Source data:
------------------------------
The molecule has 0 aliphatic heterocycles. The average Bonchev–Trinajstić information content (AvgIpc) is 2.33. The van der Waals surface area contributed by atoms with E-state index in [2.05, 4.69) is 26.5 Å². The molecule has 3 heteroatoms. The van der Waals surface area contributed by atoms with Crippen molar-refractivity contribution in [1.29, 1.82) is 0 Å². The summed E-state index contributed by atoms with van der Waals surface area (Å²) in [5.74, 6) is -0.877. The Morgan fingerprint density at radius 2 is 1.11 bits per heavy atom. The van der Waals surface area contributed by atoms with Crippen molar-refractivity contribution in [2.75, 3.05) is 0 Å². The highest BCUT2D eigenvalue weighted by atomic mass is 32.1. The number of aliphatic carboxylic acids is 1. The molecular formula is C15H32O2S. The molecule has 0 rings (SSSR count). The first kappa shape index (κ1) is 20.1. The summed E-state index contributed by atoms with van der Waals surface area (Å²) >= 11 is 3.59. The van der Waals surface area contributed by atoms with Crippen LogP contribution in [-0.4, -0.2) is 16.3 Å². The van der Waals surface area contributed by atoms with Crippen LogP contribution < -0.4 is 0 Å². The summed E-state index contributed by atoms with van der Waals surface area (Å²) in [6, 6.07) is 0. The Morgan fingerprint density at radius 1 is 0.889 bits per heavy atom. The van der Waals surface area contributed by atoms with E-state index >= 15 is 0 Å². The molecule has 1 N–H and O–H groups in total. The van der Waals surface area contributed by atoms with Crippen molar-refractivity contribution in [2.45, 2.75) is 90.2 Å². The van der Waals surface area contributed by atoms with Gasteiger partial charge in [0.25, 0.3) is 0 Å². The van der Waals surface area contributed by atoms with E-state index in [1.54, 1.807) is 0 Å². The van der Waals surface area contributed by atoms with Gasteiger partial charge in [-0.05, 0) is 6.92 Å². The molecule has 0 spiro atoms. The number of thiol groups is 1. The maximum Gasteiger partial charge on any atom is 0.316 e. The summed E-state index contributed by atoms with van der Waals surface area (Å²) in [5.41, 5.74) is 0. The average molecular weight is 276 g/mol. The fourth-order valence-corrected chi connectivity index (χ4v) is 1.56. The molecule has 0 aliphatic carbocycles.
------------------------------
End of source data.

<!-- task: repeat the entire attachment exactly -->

The molecule has 0 aliphatic heterocycles. The average Bonchev–Trinajstić information content (AvgIpc) is 2.33. The van der Waals surface area contributed by atoms with E-state index in [2.05, 4.69) is 26.5 Å². The molecule has 3 heteroatoms. The van der Waals surface area contributed by atoms with Crippen molar-refractivity contribution in [1.29, 1.82) is 0 Å². The summed E-state index contributed by atoms with van der Waals surface area (Å²) in [5.74, 6) is -0.877. The Morgan fingerprint density at radius 2 is 1.11 bits per heavy atom. The van der Waals surface area contributed by atoms with Crippen molar-refractivity contribution in [2.75, 3.05) is 0 Å². The highest BCUT2D eigenvalue weighted by atomic mass is 32.1. The number of aliphatic carboxylic acids is 1. The molecular formula is C15H32O2S. The molecule has 0 rings (SSSR count). The first kappa shape index (κ1) is 20.1. The summed E-state index contributed by atoms with van der Waals surface area (Å²) >= 11 is 3.59. The van der Waals surface area contributed by atoms with Crippen LogP contribution in [-0.4, -0.2) is 16.3 Å². The van der Waals surface area contributed by atoms with Crippen LogP contribution < -0.4 is 0 Å². The summed E-state index contributed by atoms with van der Waals surface area (Å²) in [6, 6.07) is 0. The Morgan fingerprint density at radius 1 is 0.889 bits per heavy atom. The van der Waals surface area contributed by atoms with E-state index >= 15 is 0 Å². The molecule has 1 N–H and O–H groups in total. The van der Waals surface area contributed by atoms with Crippen molar-refractivity contribution in [2.45, 2.75) is 90.2 Å². The van der Waals surface area contributed by atoms with Gasteiger partial charge in [0.25, 0.3) is 0 Å². The van der Waals surface area contributed by atoms with E-state index in [1.54, 1.807) is 0 Å². The van der Waals surface area contributed by atoms with Gasteiger partial charge in [-0.05, 0) is 6.92 Å². The molecule has 0 spiro atoms. The number of thiol groups is 1. The maximum Gasteiger partial charge on any atom is 0.316 e. The summed E-state index contributed by atoms with van der Waals surface area (Å²) in [5.41, 5.74) is 0. The average molecular weight is 276 g/mol. The fourth-order valence-corrected chi connectivity index (χ4v) is 1.56. The molecule has 0 aliphatic carbocycles.